This procedure may be made clear by the following example.
The infinite, to apeiron, or the infinitio, as Cicero translates it, is occasionally used by Epicurus as a particular nature; and precisely in the same passages in which we find the stoicheia described as a fixed fundamental substance, we also find the apeiron turned into something independent.(16)
However, according to Epicurus’ own definitions, the infinite is neither a particular substance nor something outside of the atoms and the void, but rather an accidental determination of the void. We find in fact three meanings of apeiron.
First, apeiron expresses for Epicurus a quality common to the atoms and the void. It means in this sense the infinitude of the All, which is infinite by virtue of the infinite multiplicity of the atoms, by virtue of the infinite size of the void.(17)
Secondly, apeiria is the multiplicity of the atoms, so that not the atom, but the infinitely many atoms are placed in opposition to the void.(18)
Finally, if we may draw from Democritus a conclusion about Epicurus, apeiron also means exactly the opposite, the unlimited void, which is placed in opposition to the atom determined in itself and limited by itself.(19)
In all these meanings -and they are the only ones, even the only possible ones for atomistics-the infinite is a mere determination of the atoms and of the void. Nevertheless, it is singled out as a particular existence, even set up as a specific nature alongside the principles whose determination it expresses.
Therefore, even if Epicurus himself thus fixed the determination by which the atom becomes stoicheion as an independent original kind of atom-which, by the way, is not the case judging by the historical superiority of one source over the other, even if Metrodorus  the disciple of Epicurus-as it seems more probable to us — was the first to change the differentiated determination into a differentiated existence(20); we must ascribe to the subjective mode of atomistic consciousness the changing of separate moments into something independently existing. The granting of the form of existence to different determinations has not resulted in understanding of their difference.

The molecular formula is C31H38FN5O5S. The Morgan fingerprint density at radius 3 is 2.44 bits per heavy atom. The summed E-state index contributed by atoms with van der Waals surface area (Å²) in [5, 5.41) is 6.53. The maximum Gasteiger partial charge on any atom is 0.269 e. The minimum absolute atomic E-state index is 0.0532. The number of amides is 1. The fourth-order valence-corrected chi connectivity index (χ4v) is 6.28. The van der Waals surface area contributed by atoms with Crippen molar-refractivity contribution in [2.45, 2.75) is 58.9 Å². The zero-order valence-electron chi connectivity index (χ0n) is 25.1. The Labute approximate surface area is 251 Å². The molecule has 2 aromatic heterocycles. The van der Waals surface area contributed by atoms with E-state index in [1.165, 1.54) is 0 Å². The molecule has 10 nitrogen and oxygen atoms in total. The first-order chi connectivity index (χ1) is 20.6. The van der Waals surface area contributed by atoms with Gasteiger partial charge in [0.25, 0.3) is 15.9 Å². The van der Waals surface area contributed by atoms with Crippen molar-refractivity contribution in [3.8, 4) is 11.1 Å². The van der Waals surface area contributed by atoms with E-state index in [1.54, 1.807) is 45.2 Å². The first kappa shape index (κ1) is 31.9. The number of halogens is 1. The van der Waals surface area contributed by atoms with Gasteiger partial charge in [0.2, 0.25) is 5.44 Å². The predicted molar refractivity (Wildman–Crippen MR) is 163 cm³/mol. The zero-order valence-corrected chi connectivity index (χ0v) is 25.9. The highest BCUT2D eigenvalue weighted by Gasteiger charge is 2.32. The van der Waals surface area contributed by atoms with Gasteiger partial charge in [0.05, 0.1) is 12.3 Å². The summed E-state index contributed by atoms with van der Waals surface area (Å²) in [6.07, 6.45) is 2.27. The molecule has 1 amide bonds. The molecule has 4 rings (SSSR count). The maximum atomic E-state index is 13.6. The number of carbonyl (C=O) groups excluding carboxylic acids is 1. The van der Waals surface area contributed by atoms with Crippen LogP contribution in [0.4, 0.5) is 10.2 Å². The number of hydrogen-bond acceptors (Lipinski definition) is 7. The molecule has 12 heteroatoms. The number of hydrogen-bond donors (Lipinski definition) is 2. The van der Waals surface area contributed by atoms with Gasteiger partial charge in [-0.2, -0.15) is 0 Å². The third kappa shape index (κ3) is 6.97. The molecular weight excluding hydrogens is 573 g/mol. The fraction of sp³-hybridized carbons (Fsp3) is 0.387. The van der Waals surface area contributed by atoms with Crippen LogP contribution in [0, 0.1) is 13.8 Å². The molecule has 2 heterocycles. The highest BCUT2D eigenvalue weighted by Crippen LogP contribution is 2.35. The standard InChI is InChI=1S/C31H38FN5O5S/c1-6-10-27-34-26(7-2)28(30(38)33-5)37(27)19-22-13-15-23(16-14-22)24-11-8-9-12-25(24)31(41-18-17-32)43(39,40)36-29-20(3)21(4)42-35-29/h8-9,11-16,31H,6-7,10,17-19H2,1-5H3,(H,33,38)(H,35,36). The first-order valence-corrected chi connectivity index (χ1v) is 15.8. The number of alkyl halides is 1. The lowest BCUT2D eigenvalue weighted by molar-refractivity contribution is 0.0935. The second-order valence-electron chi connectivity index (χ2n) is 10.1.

For Democritus the atom means only stoicheion a material substrate. The distinction between the atom as arche and stoicheion as principle and foundation belongs to Epicurus. Its importance will be clear from what follows.
The contradiction between existence and essence, between matter and form, which is inherent in the concept of the atom, emerges in the individual atom itself once it is endowed with qualities. Through the quality the atom is alienated from its concept, but at the same time is perfected in its construction. It is from repulsion and the ensuing conglomerations of the qualified .atoms that the world of appearance now emerges.
In this transition from the world of essence to the world of appearance, the contradiction in the concept of the atom clearly reaches its harshest realisation. For the atom is conceptually the absolute, essential form of nature. This absolute form has now been degraded to absolute matter, to the formless substrate of the world of appearance.
The atoms are, it is true, the substance of nature,(21) out of which everything emerges, into which everything dissolves(22); but the continuous annihilation of the world of appearance comes to no result. New appearances are formed; but the atom itself always remains at the bottom as the foundations(23) Thus insofar as the atom is considered as pure concept, its existence is empty space, annihilated nature. Insofar as it proceeds to reality, it sinks down to the material basis which, as the bearer of a world of manifold relations, never exists but in forms which are indifferent and external to it. This is a necessary consequence, since the atom, presupposed as abstractly individual and complete, cannot actualise itself as the idealising and pervading power of this manifold.
Abstract individuality is freedom from being, not freedom in being. It cannot shine in the light of being. This is an element in which this individuality loses its character and becomes material. For this reason the atom does not enter into the daylight of appearances(24) or it sinks down to the material basis when it does enter it. The atom as such only exists in the void. The death of nature has thus become its immortal substance; and Lucretius correctly exclaims:
When death immortal claims his mortal life (De verum nature III, 869).
But the fact that Epicurus grasps the contradiction at this its highest peak and objectives it, and therefore distinguishes the atom where it becomes the basis of appearance as stoicheion from the atom as it exists in the void as arche — this constitutes his philosophical difference from Democritus, who only objectives the one moment. This is the same distinction which in the world of essence, in the realm of the atoms and of the void, separates Epicurus from Democritus. However, since only the atom with qualities is the complete one, since the world of appearance can only emerge from the atom which is complete and alienated from its concept, Epicurus expresses this by stating that only the qualified atom becomes stoicheion or only the atomon stoicheion is endowed with qualities.